• I live in the south. It's not just internationals resourcing here, but internal economic refugees. In one of the cities adjacent to where I live, I think roughly 40% of the population is from New York and New Jersey. It's rare to find actual southerners around in a lot of city centers and towns in some places!

              The bad news is the refugees tend to bring their politics with them (though they do tend to be less extreme than those who chose to stay) and thus the cycles repeat.

          • the CEO and top executives get the bucks today, and they get golden parachutes tomorrow. it is not really any of their problem if the entire company goes down the toilet.

            it is very much what happened in the financial crisis - CEOs like Dick Fuld of Lehman brothers walked away with hundreds of millions of dollars. He lost a lot of money personally, but he is not wondering where his next meal will come from.

            There are thousands if not tens of thousands of lower level executives, hedge fund people, etc, who did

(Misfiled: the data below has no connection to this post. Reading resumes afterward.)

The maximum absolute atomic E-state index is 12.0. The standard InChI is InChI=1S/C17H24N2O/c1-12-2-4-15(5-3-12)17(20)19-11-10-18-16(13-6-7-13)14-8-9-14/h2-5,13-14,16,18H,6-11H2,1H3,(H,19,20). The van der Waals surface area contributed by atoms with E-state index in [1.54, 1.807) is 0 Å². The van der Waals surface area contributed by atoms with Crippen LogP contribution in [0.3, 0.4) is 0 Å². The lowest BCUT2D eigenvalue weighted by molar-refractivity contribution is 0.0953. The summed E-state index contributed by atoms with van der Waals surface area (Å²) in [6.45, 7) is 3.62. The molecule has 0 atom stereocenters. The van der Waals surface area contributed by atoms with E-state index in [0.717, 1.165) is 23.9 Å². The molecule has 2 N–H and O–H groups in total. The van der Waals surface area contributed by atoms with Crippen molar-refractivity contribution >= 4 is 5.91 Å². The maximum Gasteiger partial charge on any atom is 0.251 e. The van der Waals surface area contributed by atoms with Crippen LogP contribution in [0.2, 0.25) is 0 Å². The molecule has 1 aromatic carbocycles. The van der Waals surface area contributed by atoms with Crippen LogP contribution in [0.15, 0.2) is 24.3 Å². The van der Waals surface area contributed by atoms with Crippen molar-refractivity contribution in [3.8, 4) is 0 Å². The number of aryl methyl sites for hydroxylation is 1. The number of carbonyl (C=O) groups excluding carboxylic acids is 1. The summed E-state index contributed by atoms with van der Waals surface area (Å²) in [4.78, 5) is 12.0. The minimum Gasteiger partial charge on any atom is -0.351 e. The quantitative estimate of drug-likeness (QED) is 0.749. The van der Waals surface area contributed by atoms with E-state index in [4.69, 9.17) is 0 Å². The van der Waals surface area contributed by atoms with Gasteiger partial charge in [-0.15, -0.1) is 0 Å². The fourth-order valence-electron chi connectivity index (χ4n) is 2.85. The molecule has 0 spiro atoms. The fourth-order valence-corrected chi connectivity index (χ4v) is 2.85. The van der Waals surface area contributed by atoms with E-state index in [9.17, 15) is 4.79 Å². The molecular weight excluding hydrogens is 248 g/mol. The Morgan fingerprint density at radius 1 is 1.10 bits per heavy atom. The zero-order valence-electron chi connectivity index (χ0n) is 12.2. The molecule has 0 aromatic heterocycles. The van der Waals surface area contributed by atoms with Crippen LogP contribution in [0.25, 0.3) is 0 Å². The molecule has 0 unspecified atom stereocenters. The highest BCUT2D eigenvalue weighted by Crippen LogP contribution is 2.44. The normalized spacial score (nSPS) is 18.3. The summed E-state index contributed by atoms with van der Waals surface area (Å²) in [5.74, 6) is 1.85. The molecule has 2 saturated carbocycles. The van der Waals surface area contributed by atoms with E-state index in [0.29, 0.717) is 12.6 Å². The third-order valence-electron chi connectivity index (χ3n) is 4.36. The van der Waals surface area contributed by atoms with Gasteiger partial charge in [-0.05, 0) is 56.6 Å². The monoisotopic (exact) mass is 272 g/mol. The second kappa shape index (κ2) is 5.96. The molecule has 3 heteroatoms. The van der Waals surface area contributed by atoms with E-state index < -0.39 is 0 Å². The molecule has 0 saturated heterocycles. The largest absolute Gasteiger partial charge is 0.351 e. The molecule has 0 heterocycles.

• by smelch (1988698)
          Yeah, see, its almost like corporations are "outsourcing" and turning desolate pieces of country in to industrialized ones that can compete in the marketplace while democrats bitch and moan about exploiting people and greedy corporate elitists. Who is it that is really greedy?
      • by jandrese (485)
        I think the fact that their business model is failing has more to do with their extremely aggressive push to offer the lowest possible prices than anything else. Basically, they undercut themselves in an effort to get all of those big contracts we hear so much about. In other words, their problems stem more from their management practices than from socioeconomic factors.
      • "The fact that this is a failing business model is interesting, since it shows that China needs the west a lot less than you might have thought - companies that make things in China and sell in the USA are failing relative to companies that make things in China and sell them in China."

        Brrr... it's a good thing I have friends in Shanghai.

      • by RManning (544016)